I’m a rye girl from way back. When I was growing up in Michigan I ate either rye or challah; these breads were the toast I had in the morning and the bread my mother used for our lunchbox sandwiches.
My mother wasn’t a bread baker, but was able to find challah and rye at our local grocery store, loaves brought in from a bakery called “Rosen’s” out of Chicago or Detroit.
The rye was rather white and mild in flavor, with caraway seeds and a chewy crust. It wasn’t bad bread, but it wasn’t anything spectacular either. Yet this was the bread of my childhood, so it still holds a place in my heart.
Later, my view of rye bread, and bread in general, exploded (in a good way) when I became a bread baker at Zingerman’s Bakehouse in Ann Arbor, Michigan. There I learned to bake rye and challah that far surpassed the bread of my youth. Zingerman’s is known for its bread all over the Midwest and beyond, thanks to their commitment to traditional baking methods (as well as their mail-order business).
Above is a photo of me baking a load of rye bread at Zingerman's. Rye baking at the Bakehouse was a bit of a marathon sport. The baker, with one or two "loaders," needed to load two giant deck ovens with a total of 21 doors (each "door" holding about 25 loaves). Once that was done the baker set out on his/her own, racing back and forth between the two ovens to be sure that all 525 or so loaves of Jewish rye, caraway rye, pumpernickel, and onion rye were rotated and baked to perfection.
Baking all that rye at Zingerman’s, and then later helping teach rye bread classes, made me realize that Jewish rye has attained an almost mythic position in the baking world and American culture; it's bread that conjures up both Eastern European traditions and New World hopes and dreams. Everyone seems to be looking for the perfect Jewish rye, but what that means differs from one person to the next, depending on their own history and bread memories.
One of Zingerman’s founders, Ari Weinzweig, writes in Zingerman’s Guide to Good Eating about his own search for real Jewish Rye, and what defines it.
Weinzweig points out that American rye has significantly changed from the peasant rye breads our ancestors ate in Eastern Europe. Peasant bread was generally made with whole-grain rye, which was cheap and readily available. It was only as immigrants prospered in America that our rye bread became more and more refined, eventually including only a small percentage of white rye flour. The heavy use of caraway seeds is also an Americanization of rye bread.
For Weinzweig and Zingerman’s Bakehouse (who learned their methods from upstate New York baker Michael London), the components of a good Jewish rye are these:
• A tasty rye sour
• At least 20% medium rye
• Time, not excessive yeast
• Baked on a stone with steam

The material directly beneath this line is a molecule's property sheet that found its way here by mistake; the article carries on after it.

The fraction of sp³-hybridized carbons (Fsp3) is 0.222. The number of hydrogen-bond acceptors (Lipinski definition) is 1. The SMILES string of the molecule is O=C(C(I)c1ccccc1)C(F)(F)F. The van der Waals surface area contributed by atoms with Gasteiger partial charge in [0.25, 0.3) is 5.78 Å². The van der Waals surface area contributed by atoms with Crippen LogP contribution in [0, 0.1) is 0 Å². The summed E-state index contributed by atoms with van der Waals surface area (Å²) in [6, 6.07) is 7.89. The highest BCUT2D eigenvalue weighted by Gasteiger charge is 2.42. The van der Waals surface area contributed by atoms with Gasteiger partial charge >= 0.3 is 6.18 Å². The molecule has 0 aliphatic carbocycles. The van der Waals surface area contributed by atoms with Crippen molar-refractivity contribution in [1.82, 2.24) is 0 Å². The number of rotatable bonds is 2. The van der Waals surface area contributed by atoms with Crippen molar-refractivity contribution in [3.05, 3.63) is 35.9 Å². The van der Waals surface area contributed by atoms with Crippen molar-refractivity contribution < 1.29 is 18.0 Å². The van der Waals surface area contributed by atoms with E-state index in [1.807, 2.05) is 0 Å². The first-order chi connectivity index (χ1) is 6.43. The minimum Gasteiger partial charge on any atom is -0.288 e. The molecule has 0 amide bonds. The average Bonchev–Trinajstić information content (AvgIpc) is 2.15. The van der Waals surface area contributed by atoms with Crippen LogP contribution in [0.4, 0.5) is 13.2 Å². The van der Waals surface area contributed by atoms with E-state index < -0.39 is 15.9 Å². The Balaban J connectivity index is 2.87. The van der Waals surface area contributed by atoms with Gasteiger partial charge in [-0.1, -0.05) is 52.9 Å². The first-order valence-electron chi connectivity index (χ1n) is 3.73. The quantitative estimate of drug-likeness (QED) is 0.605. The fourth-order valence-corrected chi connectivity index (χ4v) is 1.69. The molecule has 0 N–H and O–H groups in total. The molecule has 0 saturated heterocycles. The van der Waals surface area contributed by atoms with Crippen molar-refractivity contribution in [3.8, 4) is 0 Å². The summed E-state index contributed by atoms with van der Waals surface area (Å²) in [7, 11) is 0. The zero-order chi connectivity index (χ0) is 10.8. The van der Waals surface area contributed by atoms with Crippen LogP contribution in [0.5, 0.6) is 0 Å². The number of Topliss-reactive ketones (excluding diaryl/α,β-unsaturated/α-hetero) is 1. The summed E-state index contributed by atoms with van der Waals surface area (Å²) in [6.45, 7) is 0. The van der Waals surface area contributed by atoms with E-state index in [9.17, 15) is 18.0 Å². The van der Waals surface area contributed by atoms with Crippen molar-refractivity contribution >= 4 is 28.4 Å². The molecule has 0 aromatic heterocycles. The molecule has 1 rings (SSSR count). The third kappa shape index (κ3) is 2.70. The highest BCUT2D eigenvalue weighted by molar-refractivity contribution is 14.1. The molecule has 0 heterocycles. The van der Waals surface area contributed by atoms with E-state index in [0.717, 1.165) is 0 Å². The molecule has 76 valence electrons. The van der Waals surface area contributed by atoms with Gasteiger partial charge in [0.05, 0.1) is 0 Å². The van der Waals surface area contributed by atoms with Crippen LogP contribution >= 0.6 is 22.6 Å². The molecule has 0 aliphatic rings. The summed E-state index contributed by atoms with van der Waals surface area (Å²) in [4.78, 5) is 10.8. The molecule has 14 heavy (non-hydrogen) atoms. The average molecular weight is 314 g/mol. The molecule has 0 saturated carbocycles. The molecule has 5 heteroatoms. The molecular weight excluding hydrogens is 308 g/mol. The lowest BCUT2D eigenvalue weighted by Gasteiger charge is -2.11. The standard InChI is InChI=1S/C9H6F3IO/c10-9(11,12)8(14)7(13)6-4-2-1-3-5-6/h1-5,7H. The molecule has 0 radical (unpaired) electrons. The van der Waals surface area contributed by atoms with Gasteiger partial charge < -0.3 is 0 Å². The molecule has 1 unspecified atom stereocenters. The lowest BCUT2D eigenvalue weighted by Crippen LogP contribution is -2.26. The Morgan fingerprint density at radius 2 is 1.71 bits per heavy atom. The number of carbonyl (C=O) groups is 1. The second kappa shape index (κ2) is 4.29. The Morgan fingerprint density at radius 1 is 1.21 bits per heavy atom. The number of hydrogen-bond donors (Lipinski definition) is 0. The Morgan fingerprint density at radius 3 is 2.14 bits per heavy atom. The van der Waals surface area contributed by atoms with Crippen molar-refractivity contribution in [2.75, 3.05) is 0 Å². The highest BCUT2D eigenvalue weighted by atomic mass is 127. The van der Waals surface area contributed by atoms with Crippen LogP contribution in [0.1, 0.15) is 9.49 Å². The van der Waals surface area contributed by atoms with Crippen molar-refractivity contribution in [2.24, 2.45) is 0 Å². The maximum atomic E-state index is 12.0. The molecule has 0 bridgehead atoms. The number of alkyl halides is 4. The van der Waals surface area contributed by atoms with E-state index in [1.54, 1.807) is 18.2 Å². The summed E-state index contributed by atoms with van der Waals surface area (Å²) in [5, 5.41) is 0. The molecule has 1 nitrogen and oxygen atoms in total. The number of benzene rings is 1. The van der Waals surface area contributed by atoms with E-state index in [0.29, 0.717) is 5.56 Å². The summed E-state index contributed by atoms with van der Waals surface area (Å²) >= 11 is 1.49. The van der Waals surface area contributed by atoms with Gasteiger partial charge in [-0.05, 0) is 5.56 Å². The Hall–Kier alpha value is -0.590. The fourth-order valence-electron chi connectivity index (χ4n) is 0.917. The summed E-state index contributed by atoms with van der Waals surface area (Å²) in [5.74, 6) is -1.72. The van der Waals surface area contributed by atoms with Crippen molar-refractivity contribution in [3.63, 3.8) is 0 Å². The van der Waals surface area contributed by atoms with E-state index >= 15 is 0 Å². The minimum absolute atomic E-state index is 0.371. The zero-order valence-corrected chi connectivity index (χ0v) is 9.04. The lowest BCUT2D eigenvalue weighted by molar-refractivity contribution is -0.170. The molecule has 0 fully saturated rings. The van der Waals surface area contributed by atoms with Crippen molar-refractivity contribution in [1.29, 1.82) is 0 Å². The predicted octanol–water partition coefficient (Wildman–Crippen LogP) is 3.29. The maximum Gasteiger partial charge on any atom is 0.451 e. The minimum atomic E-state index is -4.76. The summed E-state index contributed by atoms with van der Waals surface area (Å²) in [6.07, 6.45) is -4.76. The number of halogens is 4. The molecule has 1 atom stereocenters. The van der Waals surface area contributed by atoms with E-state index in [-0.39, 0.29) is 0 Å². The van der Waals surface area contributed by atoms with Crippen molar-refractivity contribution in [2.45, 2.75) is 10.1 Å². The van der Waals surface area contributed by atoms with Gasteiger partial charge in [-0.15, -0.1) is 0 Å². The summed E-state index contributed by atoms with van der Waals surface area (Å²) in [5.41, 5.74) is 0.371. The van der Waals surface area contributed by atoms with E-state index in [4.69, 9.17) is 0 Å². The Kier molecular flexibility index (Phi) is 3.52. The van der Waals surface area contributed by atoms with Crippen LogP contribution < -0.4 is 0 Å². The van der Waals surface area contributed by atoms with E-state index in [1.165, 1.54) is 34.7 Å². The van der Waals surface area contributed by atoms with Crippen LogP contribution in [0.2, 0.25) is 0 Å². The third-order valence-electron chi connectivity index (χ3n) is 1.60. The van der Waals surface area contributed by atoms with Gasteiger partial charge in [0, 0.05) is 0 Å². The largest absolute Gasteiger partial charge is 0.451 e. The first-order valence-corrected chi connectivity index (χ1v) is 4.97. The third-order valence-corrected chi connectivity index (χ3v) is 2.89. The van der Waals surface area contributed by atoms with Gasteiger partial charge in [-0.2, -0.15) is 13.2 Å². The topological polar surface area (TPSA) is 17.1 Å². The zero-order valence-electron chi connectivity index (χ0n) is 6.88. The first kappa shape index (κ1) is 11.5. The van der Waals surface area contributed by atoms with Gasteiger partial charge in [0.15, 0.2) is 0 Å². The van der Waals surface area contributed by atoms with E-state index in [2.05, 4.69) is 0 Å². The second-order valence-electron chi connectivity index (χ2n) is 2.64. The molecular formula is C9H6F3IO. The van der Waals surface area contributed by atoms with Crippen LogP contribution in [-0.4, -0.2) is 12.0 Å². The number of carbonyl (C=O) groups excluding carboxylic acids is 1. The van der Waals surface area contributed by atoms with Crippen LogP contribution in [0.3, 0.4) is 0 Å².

• No milk, oil, or sugar
• Rye flavor: As Wienzweig says, "Rye has a deep flavor, a flavor of the earth, a flavor full of character that gradually fills your whole month. Good rye has guts."
These are also the major components of Jewish rye outlined by George Greenstein in his Secrets of a Jewish Baker, although he uses a three-stage rye sour and favors a combination of white rye and first clear flour. Both Zingerman’s and Greenstein also include a small dose of ground caraway seeds and an old bread soaker in their recipes.
An old bread soaker (Zingerman’s calls it “Old” and Greenstein calls it “Altus”) is a traditional European baking practice that involves using up old bread by soaking it, mashing it up, and adding it to the new bread mix. This is not only frugal, but adds a depth of flavor to your rye bread. In Germany this method is still widely used.
My understanding of rye bread further exploded (also in a good way) when I took an advanced bread baking class from Jeffrey Hamelman at King Arthur Flour. It was in this class that I developed the rye sourdough starter that I use today.
Hamelman is a great proponent of rye bread and his book, Bread: A Baker’s Book of Techniques and Recipes offers a wealth of knowledge on the subject, and also a wide array of rye bread recipes, from the simplest deli rye to a dense and delicious 100% rye vollkornbrot.
With these three sources of inspiration (Zingerman’s, Greenstein, and Hamelman) spread out before me, I began my own search for the perfect Jewish rye. I wanted something that reminded me of the rye toast I had as a child, but with more of the tang and rich rye flavor that characterize traditional Eastern European rye breads.
Though some bakers scoff at the "over use" of caraway seeds in American rye bread, when I asked my family about their thoughts on Jewish rye, both my cousin and sister said, "Don't forget the caraway!"
I tested so many Jewish rye recipes that my mind (and taste buds) began to boggle at the choices. I tried adding a cornstarch solution to the crust (Greenstein), and minced onions and ground caraway to the rye sour (also Greenstein). I tried various combinations and percentages of white rye, medium rye, pumpernickel flour, clear flour, bread flour, and all-purpose flour, as well as different concentrations and hydrations of the rye sour.
One weekend at work I brought in five different versions of Jewish rye and coaxed my coworkers to “bite and write” – a common request in the employee kitchen at King Arthur.
Yes, we King Arthur Flour employees have to endure taste-testing all kinds of delicious recipes and mixes-in-the-making. I know, poor us – although my insistence on bringing in loaf after loaf of Jewish rye for my coworkers to sample did border on abuse by the end of it.
As in all things baking, perfection is a worthy but elusive goal. One loaf looked beautiful, but was a little too dry. The next loaf had great flavor and rise, but the surface tore during baking. Another loaf rose nicely without tearing, then flattened out too much in the oven.
The whole tearing-during-baking drove me crazy for awhile, even though the tears I was seeing were pretty minor and didn't affect the integrity of the loaf. I tried changing various factors (fermentation time, kneading time, maturity of sour, quantity and duration of steam) and it was only during my very last week of baking that I was able to pin down the problem.
Again, as in all things baking, a number of factors usually contribute to any one problem. But I think the major issue had to do with the hydration of the dough. I kept my final recipe on the stiff side so the dough would be easier to work with and wouldn't flatten out during baking. But the drawback of a stiff dough is that it isn't quite as able to expand in the oven (especially rye dough). I did add a bit more water to the recipe, and also adjusted my steaming method, and this seemed to improve the situation enormously.